ICTR-PHE: converging sciences to corner cancer

Radio chemists, nuclear-medicine physicians, biologists, software developers, accelerator experts, oncologists, and detector physicists: the ICTR-PHE conference is an amazing confluence of experts from a variety of fields. Despite their diversified backgrounds, and their many scientific languages, they all share a common goal: fighting cancer with state-of-the-art techniques from their respective areas of expertise. Thinking outside the box is their speciality.


Head of CERN’s Medical Application Programme, Steve Myers addresses the ICTR-PHE conference.

If you are still picturing scientists as secretive people who live locked away in their lab and talk only to their peers, it’s time to upgrade to “Scientist 3.0”. At the ICTR-PHE conference, experts in radiochemistry working in hospitals ask CERN’s accelerator scientists to produce the isotopes they need to make innovative radiopharmaceuticals, and medical doctors in the audience stand up and ask: “When can we have them?” The perception from this second conference is that this is a truly unique environment.

Cancer is no single disease; it’s a multi-faceted one whose behaviour and evolution are specific to each patient. While the layman's perception is that medical protocols used to cure cancer are static and universal procedures, the discussions at ICTR-PHE demonstrate that the current trend in medicine is personalised treatment.  This implies a combined and co-ordinated approach in all phases – from imagery to pharmaceuticals and treatment planning. “We have to realise that the time when we were dealing with cancer with a single expert in oncology is over,” confirmed Michael Baumann from the University Hospital of Dresden.

The production of less toxic, more effective isotopes for clinical use and medical imaging was a hot topic at the conference. Specific isotopes with different dose delivery effectiveness are highly demanded by radiobiologists, who design and test new pharmaceuticals to improve the quality of medical imaging but also to be used as active projectiles against malignant cells. Again, since cancerous cells have various reactions to radiation, different tumours require different isotopes. Moreover, in some cases, the radiation sensitivity of malignant cells is found to depend on the presence of viruses. For example, it was observed that HPV improves the sensitivity in infected cells. In other cases, in vivo studies indicate that the use of radiotherapy and antibodies in a combined treatment could improve the prognosis of tumours not suffering from hypoxia.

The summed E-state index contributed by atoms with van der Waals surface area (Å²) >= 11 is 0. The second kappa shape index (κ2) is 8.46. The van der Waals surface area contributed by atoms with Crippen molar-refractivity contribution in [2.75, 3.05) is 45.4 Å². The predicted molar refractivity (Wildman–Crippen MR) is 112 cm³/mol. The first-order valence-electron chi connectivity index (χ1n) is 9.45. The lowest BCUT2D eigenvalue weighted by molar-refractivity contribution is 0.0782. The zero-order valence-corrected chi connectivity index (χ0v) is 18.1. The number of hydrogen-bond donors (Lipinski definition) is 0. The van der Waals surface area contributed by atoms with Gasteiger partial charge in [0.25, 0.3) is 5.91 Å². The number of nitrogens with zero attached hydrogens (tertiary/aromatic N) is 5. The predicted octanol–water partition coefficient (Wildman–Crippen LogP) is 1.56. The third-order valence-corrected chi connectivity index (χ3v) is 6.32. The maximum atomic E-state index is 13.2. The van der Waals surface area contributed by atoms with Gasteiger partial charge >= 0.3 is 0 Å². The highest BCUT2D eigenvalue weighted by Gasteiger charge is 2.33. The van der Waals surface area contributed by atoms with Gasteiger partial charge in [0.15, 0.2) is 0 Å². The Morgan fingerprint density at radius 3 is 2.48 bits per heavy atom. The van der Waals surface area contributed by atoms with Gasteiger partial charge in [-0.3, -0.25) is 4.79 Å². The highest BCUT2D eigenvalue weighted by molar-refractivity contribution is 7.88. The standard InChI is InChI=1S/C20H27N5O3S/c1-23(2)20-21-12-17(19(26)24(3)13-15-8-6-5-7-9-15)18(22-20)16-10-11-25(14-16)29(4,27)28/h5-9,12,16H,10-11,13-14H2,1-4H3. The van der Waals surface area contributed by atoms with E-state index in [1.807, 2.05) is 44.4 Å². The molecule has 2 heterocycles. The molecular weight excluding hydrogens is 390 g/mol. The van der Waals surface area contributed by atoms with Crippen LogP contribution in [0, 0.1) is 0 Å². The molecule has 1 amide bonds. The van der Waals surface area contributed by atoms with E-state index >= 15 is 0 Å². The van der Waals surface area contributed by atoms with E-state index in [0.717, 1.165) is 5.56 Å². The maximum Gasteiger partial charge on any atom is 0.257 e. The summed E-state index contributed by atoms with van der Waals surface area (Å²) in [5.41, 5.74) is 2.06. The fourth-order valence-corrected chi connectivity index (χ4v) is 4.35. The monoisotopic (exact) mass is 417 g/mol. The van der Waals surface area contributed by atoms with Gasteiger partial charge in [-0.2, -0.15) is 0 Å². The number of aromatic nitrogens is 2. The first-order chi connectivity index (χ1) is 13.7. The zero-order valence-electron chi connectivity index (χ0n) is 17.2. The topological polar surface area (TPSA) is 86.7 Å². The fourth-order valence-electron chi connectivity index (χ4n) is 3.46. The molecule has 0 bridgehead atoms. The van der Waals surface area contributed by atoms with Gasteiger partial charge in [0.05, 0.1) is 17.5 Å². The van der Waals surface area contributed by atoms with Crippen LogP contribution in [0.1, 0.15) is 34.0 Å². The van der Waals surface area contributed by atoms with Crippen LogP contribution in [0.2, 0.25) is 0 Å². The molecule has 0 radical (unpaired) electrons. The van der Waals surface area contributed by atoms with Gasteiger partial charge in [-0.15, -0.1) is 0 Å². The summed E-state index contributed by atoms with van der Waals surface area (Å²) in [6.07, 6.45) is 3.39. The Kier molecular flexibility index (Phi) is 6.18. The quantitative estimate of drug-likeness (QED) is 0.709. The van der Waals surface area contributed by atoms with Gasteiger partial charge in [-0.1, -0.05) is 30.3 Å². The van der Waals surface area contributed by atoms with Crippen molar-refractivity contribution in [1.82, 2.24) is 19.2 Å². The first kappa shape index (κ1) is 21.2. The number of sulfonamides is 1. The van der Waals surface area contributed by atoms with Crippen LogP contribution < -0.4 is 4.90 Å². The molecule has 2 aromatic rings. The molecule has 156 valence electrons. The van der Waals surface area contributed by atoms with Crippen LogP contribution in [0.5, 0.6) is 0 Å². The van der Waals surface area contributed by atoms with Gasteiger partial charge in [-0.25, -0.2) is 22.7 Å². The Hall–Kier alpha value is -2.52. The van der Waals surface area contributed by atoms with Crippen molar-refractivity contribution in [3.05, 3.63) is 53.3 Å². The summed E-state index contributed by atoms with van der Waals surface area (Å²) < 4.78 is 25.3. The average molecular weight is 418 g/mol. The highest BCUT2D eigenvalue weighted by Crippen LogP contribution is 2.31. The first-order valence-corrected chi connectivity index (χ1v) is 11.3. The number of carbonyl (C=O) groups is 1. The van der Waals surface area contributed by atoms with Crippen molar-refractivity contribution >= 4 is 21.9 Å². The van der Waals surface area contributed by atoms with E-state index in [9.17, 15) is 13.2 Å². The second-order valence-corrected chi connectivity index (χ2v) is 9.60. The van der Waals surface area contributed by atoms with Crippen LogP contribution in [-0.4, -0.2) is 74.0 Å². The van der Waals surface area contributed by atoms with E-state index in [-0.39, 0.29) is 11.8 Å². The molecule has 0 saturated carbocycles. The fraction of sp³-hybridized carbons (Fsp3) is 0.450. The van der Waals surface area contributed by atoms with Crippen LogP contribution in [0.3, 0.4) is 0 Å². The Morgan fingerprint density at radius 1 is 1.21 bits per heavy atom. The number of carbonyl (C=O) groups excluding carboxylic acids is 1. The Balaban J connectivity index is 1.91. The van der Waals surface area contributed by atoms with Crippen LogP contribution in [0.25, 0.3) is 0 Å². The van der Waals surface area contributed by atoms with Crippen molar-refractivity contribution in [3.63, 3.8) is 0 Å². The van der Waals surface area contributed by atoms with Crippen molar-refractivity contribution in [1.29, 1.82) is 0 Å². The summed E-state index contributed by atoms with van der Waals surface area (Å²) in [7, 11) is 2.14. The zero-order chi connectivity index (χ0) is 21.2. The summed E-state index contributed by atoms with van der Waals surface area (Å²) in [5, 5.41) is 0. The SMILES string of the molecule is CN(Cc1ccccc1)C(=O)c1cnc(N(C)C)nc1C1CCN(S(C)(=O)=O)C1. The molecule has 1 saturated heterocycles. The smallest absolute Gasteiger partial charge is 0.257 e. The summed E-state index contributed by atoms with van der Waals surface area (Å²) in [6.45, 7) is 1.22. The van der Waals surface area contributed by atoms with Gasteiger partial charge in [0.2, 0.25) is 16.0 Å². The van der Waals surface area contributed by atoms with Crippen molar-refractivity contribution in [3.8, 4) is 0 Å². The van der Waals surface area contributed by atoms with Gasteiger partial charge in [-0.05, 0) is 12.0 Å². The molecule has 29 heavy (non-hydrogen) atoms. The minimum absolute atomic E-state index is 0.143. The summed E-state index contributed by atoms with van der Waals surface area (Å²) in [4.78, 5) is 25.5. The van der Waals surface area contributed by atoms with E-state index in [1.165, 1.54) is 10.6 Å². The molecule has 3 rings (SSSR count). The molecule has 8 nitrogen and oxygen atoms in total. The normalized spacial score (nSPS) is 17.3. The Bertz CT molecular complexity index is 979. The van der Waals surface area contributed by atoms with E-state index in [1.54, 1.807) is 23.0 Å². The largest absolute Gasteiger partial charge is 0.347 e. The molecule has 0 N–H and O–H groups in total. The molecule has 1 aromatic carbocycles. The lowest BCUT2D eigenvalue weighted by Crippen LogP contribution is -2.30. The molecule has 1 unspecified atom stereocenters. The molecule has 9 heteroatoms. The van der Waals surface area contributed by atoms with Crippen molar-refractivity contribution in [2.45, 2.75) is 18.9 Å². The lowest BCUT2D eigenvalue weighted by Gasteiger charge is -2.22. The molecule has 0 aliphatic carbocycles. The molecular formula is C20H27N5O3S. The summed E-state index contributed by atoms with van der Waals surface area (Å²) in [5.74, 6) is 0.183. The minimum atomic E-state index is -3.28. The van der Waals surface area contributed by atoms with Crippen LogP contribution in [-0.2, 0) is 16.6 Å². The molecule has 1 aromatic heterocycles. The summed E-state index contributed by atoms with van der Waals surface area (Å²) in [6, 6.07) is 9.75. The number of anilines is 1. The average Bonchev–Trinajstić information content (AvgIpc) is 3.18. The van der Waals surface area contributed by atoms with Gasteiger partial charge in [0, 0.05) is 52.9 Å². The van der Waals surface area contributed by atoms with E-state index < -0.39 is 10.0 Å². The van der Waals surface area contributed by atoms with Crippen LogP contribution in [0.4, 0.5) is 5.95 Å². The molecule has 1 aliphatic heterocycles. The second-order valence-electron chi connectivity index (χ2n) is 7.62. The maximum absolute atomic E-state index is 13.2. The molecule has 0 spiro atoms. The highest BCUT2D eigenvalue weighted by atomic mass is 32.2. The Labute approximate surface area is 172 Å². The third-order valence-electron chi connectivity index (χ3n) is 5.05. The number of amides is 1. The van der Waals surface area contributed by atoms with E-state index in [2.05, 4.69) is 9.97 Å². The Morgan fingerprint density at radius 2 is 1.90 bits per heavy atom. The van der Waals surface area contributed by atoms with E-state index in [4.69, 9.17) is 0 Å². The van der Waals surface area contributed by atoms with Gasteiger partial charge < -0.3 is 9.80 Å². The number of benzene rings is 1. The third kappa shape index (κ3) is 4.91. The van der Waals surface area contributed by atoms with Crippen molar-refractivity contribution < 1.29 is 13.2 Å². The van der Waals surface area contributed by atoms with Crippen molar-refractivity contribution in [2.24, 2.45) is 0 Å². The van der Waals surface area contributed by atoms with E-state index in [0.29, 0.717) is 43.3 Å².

The discussions also covered the clinical trials on hadrontherapy. The history of hadrontherapy is now long enough for physicians to have meaningful data to present and compare. Although randomised clinical trials remain a key issue, a lot has been done to define common protocols that allow the various centres to better compare their procedures and success rates.

The contribution of CERN to the field was highlighted in many lectures, including Ugo Amaldi’s public talk and the lecture by Steve Myers, recently appointed Head of CERN’s Medical Application Programme. The concrete new opportunities that are currently under discussion include the design of a compact, cost-effective and ready-to-use accelerator for medical applications as well as the construction of BioLEIR – the new facility that will provide particle beams of different types and energies to external users for radiobiology and detector development. And there is more: large-scale computing used for the acquisition and handling of LHC data would be highly beneficial to the medical field, which deals with increasingly large databases; the production of innovative isotopes for medical research could be carried out at the new MEDICIS facility; the development of new detection techniques could help reduce the cost of the existing instruments used in medical imagery. “The involvement of CERN in the development of medical applications coming from its core activities has been increasing over the years,” says Steve Myers. “However, we will need input from the medical community to build a win-win collaboration. Global participation is required and this is an open call to people worldwide to join in this endeavour.”

by Antonella Del Rosso